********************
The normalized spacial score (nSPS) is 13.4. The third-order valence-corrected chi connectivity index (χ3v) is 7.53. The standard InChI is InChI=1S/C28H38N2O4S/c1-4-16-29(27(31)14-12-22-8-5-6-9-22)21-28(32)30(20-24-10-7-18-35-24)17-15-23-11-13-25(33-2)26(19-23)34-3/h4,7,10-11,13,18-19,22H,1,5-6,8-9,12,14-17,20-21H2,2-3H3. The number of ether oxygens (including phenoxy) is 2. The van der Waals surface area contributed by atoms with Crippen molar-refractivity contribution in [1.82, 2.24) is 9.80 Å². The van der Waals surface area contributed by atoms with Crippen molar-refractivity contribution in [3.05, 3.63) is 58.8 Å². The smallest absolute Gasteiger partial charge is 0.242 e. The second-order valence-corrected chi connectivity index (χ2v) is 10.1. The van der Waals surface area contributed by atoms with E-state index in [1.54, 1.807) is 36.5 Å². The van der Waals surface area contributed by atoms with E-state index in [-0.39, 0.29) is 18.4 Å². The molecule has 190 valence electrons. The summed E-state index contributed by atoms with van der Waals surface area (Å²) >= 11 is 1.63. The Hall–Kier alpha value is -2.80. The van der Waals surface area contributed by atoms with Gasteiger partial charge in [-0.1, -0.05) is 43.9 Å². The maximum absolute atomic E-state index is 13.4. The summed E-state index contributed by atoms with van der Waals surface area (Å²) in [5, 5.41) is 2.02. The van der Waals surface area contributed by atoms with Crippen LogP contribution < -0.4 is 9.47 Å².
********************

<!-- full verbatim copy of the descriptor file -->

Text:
The normalized spacial score (nSPS) is 13.4. The third-order valence-corrected chi connectivity index (χ3v) is 7.53. The standard InChI is InChI=1S/C28H38N2O4S/c1-4-16-29(27(31)14-12-22-8-5-6-9-22)21-28(32)30(20-24-10-7-18-35-24)17-15-23-11-13-25(33-2)26(19-23)34-3/h4,7,10-11,13,18-19,22H,1,5-6,8-9,12,14-17,20-21H2,2-3H3. The number of ether oxygens (including phenoxy) is 2. The van der Waals surface area contributed by atoms with Crippen molar-refractivity contribution in [1.82, 2.24) is 9.80 Å². The van der Waals surface area contributed by atoms with Crippen molar-refractivity contribution in [3.05, 3.63) is 58.8 Å². The smallest absolute Gasteiger partial charge is 0.242 e. The second-order valence-corrected chi connectivity index (χ2v) is 10.1. The van der Waals surface area contributed by atoms with E-state index in [1.54, 1.807) is 36.5 Å². The van der Waals surface area contributed by atoms with E-state index in [-0.39, 0.29) is 18.4 Å². The molecule has 190 valence electrons. The summed E-state index contributed by atoms with van der Waals surface area (Å²) >= 11 is 1.63. The Hall–Kier alpha value is -2.80. The van der Waals surface area contributed by atoms with Gasteiger partial charge in [-0.1, -0.05) is 43.9 Å². The maximum absolute atomic E-state index is 13.4. The summed E-state index contributed by atoms with van der Waals surface area (Å²) in [5, 5.41) is 2.02. The van der Waals surface area contributed by atoms with Crippen LogP contribution < -0.4 is 9.47 Å².